The relationships between mindfulness, sport anxiety, pessimistic attributions and flow in competitive cyclists

John Scott-Hamilton *, Nicola S. Schutte *, Gene M. Moyle */** and Rhonda F. Brown */***

(*) University of New England, Australia
(**) Queensland University of Technology, Australia
(***) National University, Australia

Citation

Scott-Hamilton, J., S. Schutte, N., M. Moyle, G., F. Brown, R. (2016). The relationships between mindfulness, sport anxiety, pessimistic attributions and flow in competitive cyclists. International Journal of Sport Psychology, 47(2), 103-121. doi:10.7352/IJSP.2016.47.103

Abstract

This research investigated a model connecting greater mindfulness to more occurrences of flow and less sport-specific anxiety and pessimistic sport attributions in competitive cyclists. The research examined direct and indirect paths from mindfulness to the subjective state of being in flow. Indirect paths examined were through pessimistic sports attributions, sport-specific anxiety and flow conditions. Key findings were that higher levels of mindfulness were associated with more experience of flow, fewer sports-related pessimistic cognitions, and less sport-specific anxiety. Lower levels of sport-specific pessimistic attributions and sport-specific anxiety were associated with a higher frequency of experienced flow conditions. A higher frequency of flow conditions was associated with more occurrence of the subjective state of being in flow. The results support a model connecting mindfulness to flow experience through the meeting of flow conditions and through less experience of pessimism and anxiety. The results have implications for possible interventions focused upon increasing mindfulness to enhance the occurrence of flow.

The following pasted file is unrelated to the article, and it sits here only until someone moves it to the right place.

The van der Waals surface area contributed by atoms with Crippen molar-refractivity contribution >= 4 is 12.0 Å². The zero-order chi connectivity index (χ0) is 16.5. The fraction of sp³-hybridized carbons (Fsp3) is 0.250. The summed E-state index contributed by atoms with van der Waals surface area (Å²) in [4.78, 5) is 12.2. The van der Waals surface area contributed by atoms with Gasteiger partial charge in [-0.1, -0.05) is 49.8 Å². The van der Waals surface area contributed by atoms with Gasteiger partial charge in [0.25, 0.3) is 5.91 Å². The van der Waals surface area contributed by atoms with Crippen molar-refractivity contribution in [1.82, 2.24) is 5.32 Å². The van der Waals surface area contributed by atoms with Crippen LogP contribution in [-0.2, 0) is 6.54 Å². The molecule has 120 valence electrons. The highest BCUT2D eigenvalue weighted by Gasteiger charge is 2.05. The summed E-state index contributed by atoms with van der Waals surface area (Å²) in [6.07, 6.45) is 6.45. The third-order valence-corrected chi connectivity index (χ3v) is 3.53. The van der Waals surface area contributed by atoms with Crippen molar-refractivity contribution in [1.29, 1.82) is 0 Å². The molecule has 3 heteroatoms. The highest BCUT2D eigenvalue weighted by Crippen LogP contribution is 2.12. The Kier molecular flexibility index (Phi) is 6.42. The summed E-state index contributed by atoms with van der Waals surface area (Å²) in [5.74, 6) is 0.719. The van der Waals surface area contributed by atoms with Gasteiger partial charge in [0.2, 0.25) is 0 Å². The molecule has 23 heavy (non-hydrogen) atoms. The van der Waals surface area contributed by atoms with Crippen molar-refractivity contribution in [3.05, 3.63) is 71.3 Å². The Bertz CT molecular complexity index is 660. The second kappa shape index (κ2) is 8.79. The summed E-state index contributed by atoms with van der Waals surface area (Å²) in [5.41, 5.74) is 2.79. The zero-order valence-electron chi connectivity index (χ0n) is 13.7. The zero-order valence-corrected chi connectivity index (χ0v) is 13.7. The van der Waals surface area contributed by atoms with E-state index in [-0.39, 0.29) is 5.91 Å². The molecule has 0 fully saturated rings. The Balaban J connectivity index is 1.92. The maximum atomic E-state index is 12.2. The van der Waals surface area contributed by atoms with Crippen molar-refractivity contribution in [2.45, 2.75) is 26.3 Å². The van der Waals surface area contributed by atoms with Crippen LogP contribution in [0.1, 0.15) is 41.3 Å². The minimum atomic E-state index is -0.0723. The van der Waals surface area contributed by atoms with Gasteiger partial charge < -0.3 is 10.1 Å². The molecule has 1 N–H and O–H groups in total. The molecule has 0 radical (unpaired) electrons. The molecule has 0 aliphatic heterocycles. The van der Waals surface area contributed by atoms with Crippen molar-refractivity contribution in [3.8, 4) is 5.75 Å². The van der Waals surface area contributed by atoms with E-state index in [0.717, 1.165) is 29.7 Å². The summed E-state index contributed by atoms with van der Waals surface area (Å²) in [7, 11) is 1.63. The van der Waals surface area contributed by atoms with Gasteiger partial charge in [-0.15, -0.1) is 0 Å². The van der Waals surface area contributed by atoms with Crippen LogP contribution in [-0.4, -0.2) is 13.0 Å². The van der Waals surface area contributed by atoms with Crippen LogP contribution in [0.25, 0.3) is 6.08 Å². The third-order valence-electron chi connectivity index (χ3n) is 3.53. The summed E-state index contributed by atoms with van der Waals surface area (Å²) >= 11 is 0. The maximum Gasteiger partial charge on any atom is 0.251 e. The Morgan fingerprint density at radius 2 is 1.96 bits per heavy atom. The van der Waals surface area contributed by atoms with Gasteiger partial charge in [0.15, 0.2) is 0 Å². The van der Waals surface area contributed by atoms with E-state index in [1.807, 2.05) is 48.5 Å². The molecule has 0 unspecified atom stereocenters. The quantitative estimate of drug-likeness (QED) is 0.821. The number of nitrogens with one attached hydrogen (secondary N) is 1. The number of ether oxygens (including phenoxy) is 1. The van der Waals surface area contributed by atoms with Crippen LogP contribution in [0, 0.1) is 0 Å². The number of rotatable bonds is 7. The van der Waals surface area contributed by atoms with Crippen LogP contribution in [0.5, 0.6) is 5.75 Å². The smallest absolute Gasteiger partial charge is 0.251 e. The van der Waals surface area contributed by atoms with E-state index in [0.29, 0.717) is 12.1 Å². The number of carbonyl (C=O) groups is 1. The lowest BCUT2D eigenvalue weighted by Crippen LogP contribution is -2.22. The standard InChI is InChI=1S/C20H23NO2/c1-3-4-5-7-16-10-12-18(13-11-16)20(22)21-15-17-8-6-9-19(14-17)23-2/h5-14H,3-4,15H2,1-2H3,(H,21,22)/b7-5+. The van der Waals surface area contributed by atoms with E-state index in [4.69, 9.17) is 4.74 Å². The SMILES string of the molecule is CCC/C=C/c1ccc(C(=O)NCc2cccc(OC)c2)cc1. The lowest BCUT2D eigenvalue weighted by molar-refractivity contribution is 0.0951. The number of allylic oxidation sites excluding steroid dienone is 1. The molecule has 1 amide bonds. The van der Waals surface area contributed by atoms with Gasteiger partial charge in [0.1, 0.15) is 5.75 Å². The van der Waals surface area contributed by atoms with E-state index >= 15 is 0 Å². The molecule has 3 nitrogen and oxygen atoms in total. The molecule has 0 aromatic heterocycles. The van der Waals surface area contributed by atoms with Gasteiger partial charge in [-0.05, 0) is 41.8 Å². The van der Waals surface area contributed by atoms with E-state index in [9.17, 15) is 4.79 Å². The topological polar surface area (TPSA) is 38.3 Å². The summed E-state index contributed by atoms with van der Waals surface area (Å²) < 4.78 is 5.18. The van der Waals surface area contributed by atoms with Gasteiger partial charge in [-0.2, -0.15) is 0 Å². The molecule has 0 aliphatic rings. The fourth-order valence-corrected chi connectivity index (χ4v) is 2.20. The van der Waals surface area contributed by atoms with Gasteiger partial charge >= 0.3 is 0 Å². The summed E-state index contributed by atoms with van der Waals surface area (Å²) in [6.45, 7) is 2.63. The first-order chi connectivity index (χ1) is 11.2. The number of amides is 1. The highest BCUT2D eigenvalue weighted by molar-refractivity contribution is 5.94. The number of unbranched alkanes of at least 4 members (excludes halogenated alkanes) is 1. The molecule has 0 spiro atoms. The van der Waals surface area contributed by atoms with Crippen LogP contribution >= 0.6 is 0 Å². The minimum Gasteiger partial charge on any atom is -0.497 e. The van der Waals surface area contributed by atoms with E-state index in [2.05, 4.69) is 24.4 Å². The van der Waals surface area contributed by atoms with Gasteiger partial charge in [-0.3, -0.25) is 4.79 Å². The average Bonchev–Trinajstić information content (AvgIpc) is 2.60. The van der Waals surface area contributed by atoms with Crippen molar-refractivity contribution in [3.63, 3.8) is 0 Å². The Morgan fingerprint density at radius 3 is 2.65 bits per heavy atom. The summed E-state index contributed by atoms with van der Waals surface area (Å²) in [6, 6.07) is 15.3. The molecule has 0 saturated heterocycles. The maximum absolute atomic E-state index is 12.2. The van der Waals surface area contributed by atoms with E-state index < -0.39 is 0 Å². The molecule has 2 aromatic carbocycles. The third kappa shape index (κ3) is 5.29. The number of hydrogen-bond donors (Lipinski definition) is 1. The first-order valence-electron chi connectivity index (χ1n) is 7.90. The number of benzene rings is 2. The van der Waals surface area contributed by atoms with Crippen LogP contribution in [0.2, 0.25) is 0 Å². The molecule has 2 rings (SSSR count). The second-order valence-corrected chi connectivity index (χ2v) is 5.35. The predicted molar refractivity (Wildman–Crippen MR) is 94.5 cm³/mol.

Keywords: Anxiety, Athletes, Anxiety, Flow Mindfulness, Pessimism


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